When it comes to Personal Accident Insurance and Personal Effects Coverage, you may find that you would be better served by purchasing travel insurance for your trip. Travel insurance often covers medical expenses that take place during the time of your trip regardless of whether or not they are connected to an accident in a rental vehicle. Additionally, travel insurance often covers the replacement of your personal belongings if they are lost or stolen while you are on your trip to the United States.
What if I pay for my rental vehicle with a credit card?
Of the four large credit card companies, three of them offer rental car insurance as a benefit. That means that if you pay for your rental vehicle with your American Express, MasterCard, or Visa you may be partially covered with regard to your rental car insurance.
Generally speaking, the three credit card companies listed above will cover you for the equivalent of a rental car company’s Collision Damage Waiver. There are a few exclusions when it comes to whether these credit card benefits will cover you, and those exclusions are usually dependent upon the issuer of the card. Some issuers provide a death benefit if the renter dies while using the rental vehicle charged to the card.
What are the exclusions to credit card benefits for rental car insurance?
The exclusions begin with the length of the rental for the vehicle. For the most part, these cards will cover car rentals that are less than thirty days in length provided that they are out-of-country rentals. If you plan to use the rental for more than 30 days, you should check your credit card’s policy very carefully to see if you might be better off with your personal car insurance or even with the Collision Damage Waiver offered by the rental company.
The second major exclusion to credit card coverage of the Collision Damage Waiver for a rental vehicle is the actual value of the rental vehicle itself. Most credit card companies won’t cover trucks, exotic vehicles, motorcycles, or even SUVs, but they also commonly deny coverage to vehicles valued at over $50,000. This means that it may not be in your best interest to accept the offer of an upgrade to a luxury car when the rental company is running low on vehicles.
Is there any overlap between the different policy options?
For many renters these insurance packages that rental companies try to add on to your rental prices are redundant to coverage that you already have.
For instance, Collision Damage Waivers are redundant to collision and comprehensive coverage by your United States based car insurance policy. You still have to pay your deductible for damage to the rental vehicle, but generally after the deductible your car insurance policy will extend to a rental vehicle.
Supplemental Liability Insurance is also often redundant to coverage provided by United States based car insurance policies. As mentioned in the Supplemental Liability Insurance section above, every state in the United States requires a minimum amount of liability insurance for every driver on the road. Since the purpose of Supplemental Liability Insurance is to supplement the minimum liability required by US states, then this additional coverage may already be provided by your car insurance. However, if you are only paying for minimal liability insurance for your personal vehicle, then this supplemental insurance policy may be worthwhile.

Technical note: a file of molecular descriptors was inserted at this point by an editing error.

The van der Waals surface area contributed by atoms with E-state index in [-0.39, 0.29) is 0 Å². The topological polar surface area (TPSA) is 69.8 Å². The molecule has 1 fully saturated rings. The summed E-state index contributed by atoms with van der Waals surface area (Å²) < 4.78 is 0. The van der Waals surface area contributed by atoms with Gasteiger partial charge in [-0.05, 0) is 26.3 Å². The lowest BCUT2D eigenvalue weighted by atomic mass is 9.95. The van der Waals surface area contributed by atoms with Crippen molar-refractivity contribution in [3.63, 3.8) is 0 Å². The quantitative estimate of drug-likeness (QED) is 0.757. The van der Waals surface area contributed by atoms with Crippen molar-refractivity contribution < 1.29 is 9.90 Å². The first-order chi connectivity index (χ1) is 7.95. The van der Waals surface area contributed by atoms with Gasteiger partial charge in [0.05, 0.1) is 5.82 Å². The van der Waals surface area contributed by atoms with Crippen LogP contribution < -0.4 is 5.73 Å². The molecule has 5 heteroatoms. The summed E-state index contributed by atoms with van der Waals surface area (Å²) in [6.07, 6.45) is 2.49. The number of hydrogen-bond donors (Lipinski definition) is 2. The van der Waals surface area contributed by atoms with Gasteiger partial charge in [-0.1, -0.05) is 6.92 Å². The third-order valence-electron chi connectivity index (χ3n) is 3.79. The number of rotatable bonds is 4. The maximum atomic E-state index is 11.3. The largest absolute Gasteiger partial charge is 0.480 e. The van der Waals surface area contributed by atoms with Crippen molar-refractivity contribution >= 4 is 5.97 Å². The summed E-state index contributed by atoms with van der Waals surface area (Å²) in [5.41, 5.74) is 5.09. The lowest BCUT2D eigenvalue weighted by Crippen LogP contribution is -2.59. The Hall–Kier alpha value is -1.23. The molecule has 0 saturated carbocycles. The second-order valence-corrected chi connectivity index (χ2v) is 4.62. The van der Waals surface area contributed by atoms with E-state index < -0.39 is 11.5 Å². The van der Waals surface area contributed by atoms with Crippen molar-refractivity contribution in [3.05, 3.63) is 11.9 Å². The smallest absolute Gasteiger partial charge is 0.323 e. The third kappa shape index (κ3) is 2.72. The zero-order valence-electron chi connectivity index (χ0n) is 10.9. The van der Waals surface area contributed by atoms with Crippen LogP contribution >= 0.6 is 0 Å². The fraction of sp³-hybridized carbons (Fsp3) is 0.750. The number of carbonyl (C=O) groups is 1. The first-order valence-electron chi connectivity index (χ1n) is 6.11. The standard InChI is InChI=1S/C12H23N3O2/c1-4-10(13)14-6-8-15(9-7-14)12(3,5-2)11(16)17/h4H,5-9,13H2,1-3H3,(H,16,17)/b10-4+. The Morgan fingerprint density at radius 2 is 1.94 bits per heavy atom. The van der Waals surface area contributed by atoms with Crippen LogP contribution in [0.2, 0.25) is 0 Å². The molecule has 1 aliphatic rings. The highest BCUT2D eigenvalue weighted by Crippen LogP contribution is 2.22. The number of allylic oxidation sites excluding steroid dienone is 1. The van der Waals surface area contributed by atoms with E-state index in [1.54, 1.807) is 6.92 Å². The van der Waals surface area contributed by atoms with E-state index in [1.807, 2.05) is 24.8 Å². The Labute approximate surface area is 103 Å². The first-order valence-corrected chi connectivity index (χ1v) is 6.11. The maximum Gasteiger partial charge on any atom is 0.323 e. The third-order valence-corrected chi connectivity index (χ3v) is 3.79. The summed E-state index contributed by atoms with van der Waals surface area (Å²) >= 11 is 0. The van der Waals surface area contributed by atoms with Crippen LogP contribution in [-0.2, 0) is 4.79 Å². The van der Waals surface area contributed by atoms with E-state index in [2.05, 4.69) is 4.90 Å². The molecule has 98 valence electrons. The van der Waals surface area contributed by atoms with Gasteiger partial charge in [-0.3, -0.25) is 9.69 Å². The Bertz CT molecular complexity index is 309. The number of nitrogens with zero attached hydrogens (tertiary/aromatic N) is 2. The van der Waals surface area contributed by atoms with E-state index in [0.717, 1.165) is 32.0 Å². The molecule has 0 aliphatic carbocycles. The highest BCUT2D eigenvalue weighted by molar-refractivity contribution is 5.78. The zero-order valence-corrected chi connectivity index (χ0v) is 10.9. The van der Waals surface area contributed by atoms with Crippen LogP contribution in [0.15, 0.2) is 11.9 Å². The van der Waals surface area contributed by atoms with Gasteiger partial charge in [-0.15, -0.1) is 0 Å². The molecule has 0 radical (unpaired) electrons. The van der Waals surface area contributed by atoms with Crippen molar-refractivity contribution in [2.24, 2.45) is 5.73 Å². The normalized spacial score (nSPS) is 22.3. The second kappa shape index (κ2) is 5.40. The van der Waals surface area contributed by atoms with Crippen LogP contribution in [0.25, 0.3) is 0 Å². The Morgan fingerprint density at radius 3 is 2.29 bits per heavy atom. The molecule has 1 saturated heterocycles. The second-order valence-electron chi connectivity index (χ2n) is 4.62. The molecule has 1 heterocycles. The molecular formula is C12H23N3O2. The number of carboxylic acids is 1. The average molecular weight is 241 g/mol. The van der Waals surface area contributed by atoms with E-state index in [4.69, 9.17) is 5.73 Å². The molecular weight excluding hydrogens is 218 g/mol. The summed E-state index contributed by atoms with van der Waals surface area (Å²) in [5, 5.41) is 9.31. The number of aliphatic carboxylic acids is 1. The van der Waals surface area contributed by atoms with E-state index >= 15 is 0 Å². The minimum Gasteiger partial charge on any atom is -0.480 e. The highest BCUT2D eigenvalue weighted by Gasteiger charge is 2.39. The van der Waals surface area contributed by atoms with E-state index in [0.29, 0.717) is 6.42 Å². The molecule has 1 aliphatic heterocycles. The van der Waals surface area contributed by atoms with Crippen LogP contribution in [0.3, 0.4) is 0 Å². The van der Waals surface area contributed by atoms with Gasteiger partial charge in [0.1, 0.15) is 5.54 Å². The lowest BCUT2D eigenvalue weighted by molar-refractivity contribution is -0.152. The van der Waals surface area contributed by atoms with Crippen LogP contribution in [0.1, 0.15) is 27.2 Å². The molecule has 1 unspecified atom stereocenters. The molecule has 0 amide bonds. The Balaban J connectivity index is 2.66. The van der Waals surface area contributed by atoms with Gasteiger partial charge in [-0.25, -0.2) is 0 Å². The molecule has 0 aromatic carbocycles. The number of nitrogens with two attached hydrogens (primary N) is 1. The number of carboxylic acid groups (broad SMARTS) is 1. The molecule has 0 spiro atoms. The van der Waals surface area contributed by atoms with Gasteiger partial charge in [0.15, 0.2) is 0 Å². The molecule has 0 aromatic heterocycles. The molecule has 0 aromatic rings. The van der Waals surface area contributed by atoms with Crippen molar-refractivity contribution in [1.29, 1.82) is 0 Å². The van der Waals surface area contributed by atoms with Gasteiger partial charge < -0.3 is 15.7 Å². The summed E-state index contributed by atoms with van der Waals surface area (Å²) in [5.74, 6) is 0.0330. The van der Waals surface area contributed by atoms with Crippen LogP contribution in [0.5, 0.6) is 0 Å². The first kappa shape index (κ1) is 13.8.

Personal Accident Insurance, which covers you for injuires that you sustain during an accident in a rental vehice, may be largely redundant because such injuries likely are covered by your personal health insurance. Your health insurance won’t cover death benefits for you, but if you have a life insurance policy for yourself you are also covered in this regard.
Personal Effects Coverage may be similarly redundant. Your belongings, even if you are away from home on a vacation or business trip, are likely covered by either renter’s insurance or homeowner’s insurance. To make a claim for stolen property, you would simply need to file a police report and submit it to your insurance company.
So, do I really need these types of insurance?
Ultimately, the decision about whether to purchase these insurance options is yours to make. As with any insurance, it is wasted money unless and until you need the protection. However, especially for out of country visitors, we strongly recommend purchasing at least the Supplemental Liability Insurance offerings. Even though it is not cheap, sometimes even exceeding the daily car rental price, it provides peace of mind and is worth every dollar in the event that you are involved in an accident.
Where can I turn if I am involved in an accident?
If you are involved in an accident in the United States, your first call should be to 911 to report the accident, to summon emergency medical responders as needed, and to have the accident formally reported to and documented by the proper authorities. Your next call should be to a law firm of your choosing to ensure that you are aware of your legal rights and obligations. Urban Thier & Federer, P.A. is an international law firm that has helped hundreds of clients recover millions of dollars in personal injury and wrongful death cases. We have offices located throughout the United States and in Europe (including London, UK and Aachen and Munich, Germany) which allow us to offer our services to a wide variety of clients. Many of the personal injury and wrongful death clients that we have assisted have been tourists or other visitors, many from outside the United States. Please contact us to have an attorney review your case.
* This article and this website are for informational purposes only and does not constitute legal advice. This information provided should not be used as a substitute for obtaining legal advice from an attorney licensed or authorized to practice in your jurisdiction. You should always consult a suitably qualified attorney regarding any specific legal problem or matter and not rely on the content of this article. Nothing on this site is intended to create an attorney-client relationship and nothing posted constitutes legal advice. We cannot guarantee that the information is accurate, complete or up to date.